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Technology, purpose and the future of marketing according to Oxford’s Professor Andrew Stephen

Change Makers

Technology, purpose and the future of marketing according to Oxford’s Professor Andrew Stephen


Marketing spoke with Professor Andrew Stephen about the future of marketing, and how technology can be harnessed to usher in an era of marketing with purpose.

Professor Andrew Stephen is L’Oreal Professor of Marketing at Oxford. He delivered a lecture on the future of marketing in an increasingly convergent world at the Centre for Business Analytics event at Melbourne Business School on 20 October.

Marketing caught up with Professor Stephen to learn about his four component framework for purposeful, responsible marketing, brands using tech in innovative new ways, and the moving target technology presents, and how marketers must build on technological skill sets to remain agile and grapple with the ever-changing landscape.


Marketing: How do you define marketing with purpose, and what is the basis for your four-component framework?

AS: It’s really about using technology and using all the tools that marketers now have at their disposal, particularly in digital contexts and digital channels, to do better marketing. I talked about some statistics around how consumers feel about digital advertising, and the rise of people using ad-blocking software.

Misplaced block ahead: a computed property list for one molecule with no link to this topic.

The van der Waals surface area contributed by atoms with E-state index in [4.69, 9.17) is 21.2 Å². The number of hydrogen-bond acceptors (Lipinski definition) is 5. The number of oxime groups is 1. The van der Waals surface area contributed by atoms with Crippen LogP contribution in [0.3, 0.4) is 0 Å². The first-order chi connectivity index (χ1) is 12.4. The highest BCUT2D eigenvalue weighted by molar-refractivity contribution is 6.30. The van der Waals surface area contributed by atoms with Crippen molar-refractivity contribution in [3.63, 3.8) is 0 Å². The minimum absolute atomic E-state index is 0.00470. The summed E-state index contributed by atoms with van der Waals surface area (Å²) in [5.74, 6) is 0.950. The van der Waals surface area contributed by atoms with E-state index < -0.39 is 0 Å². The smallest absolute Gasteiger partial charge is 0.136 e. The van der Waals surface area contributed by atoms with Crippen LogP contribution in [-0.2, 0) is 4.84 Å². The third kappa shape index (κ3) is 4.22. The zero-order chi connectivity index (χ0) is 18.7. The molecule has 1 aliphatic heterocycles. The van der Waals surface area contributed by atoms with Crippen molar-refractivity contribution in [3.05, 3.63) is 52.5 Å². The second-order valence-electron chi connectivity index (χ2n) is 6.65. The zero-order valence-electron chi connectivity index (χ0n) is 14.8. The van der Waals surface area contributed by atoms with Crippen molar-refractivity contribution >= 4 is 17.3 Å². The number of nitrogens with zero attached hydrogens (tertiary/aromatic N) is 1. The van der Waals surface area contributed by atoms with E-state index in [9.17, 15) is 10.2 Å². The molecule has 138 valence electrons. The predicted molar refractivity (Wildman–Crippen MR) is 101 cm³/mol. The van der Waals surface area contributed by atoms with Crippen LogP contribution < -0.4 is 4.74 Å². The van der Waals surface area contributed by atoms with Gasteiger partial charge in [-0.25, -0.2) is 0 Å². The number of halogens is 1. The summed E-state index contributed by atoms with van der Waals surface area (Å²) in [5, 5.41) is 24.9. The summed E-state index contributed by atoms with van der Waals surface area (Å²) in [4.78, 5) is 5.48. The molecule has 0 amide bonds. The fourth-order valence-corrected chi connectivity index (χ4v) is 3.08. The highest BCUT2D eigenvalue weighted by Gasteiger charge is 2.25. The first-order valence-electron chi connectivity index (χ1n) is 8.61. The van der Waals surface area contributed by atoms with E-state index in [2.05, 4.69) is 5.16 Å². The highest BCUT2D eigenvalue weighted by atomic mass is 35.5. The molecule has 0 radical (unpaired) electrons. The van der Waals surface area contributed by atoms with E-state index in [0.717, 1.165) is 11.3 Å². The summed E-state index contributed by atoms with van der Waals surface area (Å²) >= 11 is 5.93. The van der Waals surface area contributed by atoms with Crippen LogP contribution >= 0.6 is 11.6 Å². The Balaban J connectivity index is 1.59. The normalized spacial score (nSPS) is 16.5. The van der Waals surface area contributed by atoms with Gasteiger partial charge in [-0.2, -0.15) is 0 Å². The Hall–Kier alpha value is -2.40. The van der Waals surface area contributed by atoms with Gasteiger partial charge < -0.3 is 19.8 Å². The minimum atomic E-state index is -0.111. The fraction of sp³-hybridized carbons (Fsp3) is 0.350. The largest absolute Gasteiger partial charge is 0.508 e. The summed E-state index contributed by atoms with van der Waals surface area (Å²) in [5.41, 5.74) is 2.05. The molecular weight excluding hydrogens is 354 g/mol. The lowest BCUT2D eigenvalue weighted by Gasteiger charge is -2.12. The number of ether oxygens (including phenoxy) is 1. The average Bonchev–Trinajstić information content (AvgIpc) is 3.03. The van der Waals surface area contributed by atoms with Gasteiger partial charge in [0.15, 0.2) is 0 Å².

The numbers were pretty clear. It was an industry study. About two-thirds of people who use ad blocking gave the reason ‘because ads are annoying.’

I think only 8% of people said they have an ideological opposition to advertising, so it’s not that people think advertising is bad or evil. It’s rather that a lot of the advertising that people are getting exposed to on websites and in apps just isn’t good.

It’s maybe mis-targeted, or low quality, it might not be informative enough, it might not be interesting, or it could just be distracting and irritating.

Marketers have a responsibility, and maybe aren’t really living up to it. If we’re going to intervene in people’s daily lives with messages and communications, then we need to do a better job. The future of marketing needs to take this into account within the technology enabled, data-driven marketing world in which marketers are operating.

In that context, purposeful marketing is really about using technology and data in ways that enable marketers to do a better job, and to serve customers and other stakeholders in a better way.

I laid out four components of this, the first one was, before anything else, you need to address business needs.